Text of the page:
Fimi X8 Mini – Small drone with 4K camera for 297€/$393.67

Hey, guys! Just a heads up: The linked offer is already a bit older and the price of the gadget might have changed or it might not be available anymore.

With the Fimi X8 Mini, the Xiaomi offshoot Fimi is launching a new, compact drone in 2021. This is apparently an attempt to offer an alternative to the DJI Mini 2, which has very similar features. The new Fimi drone will have to be compared and measured against it. The small drone has more similarities with its direct predecessor than with DJI’s version. We’ve tried out both the Fimi X8 SE, DJI Mavic Mini and now the Fimi X8 Mini. Read what we think of Fimi’s latest drone here.

Fimi X8 Mini on ground 4

Mini drones are very popular. After DJI launched the Mavic Mini, well, a mini version of the Mavic, other manufacturers are following suit. Fimi also brought an X8 Mini to the popular X8 SE, while Hubsan has meanwhile released a Zino Mini Pro. DJI is even on its second version and has already introduced the DJI Mini 2 in November 2020. And of course there are all kinds of clones and replicas that use the design and are offered for 50-100€ (60-$100) – what I think of them, I already talked about it more than a year ago.

Time to take a look at the Fimi X8 Mini. The Fimi X8 SE in particular was very popular last year and found many buyers. I was also enthusiastic about the Mavic alternative in the test (which was two years ago). It will be exciting to see how the new Fimi drone will perform.

Shipping, packaging and accessories

We got the drone from Banggood. Here, they are available from time to time in an EU warehouse with correspondingly fast shipping. Note that Banggood specifies “VAT included” for all shipping methods, so no taxes or customs duties should apply.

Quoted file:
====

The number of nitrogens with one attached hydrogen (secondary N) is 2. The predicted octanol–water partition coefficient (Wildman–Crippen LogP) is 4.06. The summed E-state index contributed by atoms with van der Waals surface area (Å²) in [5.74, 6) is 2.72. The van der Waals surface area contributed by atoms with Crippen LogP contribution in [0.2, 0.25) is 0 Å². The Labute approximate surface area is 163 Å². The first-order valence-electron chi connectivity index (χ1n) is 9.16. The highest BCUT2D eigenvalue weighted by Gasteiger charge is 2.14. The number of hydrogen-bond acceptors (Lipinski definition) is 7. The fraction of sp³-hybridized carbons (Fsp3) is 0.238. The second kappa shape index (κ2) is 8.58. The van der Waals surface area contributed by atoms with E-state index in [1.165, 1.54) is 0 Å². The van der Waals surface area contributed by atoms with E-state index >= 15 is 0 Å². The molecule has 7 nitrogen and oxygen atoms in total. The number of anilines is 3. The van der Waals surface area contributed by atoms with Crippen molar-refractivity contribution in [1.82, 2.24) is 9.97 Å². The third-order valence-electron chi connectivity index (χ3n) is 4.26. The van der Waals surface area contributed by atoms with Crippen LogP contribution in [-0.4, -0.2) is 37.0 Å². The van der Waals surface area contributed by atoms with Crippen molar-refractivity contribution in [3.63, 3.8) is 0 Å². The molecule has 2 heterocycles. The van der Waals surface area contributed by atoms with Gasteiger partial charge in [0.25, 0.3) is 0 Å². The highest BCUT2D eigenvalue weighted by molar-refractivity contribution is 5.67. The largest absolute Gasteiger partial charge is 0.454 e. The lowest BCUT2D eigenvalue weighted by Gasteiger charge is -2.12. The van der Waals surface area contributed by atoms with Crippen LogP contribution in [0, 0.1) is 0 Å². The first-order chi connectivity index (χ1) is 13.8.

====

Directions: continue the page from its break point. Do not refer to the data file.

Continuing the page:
Small drone, small box. The packaging doesn’t take up much space, which is reinforced by the fact that everything was really stowed away to save as much space as possible. We have a typical white cardboard box with contents and technical data printed on the side. The drone can be seen on the front or top, and also in the alternative color red on the back.

For the drone and the remote control there is a suitably shaped insert each. Cables, spare parts and instructions somehow find a place in between. By the way, the two inserts are not made of plastic but of a kind of cardboard – nice.

Since the drone is stowed pretty securely here, the box is still suitable for transport even after unpacking. Of the three different cables for the remote control (Micro-USB, USB-C and Lightning), you usually only need one; you can also put the manual aside. That way, you also get everything stowed away again well.

Design and workmanship of the Fimi X8 Mini

I don’t want to talk about the “typical Fimi design” yet. With the Fimi A3 and the Fimi X8 SE, Fimi’s drone portfolio is still quite manageable. In addition, the new drone looks a bit more angular and, which is also due to its small size, beefier. Overall, it reminds me a bit of the DJI Spark, which kicked off the popular mini drones a few years ago.

What it has in common with the other Fimi models, however, is the black stripe on the front above the camera, as well as the white color (but alternatively red this time). The arms are of course foldable, folded the drone comes to 145 x 85 x 56 mm. When unfolded, it measures 200 x 145 x 56 mm.

The drone is quite light – 164 g without the battery – but sufficiently solidly built. The plastic doesn’t feel as “cheap” as you’d expect from very inexpensive drones, but it’s definitely not as sturdy as the Fimi X8 SE.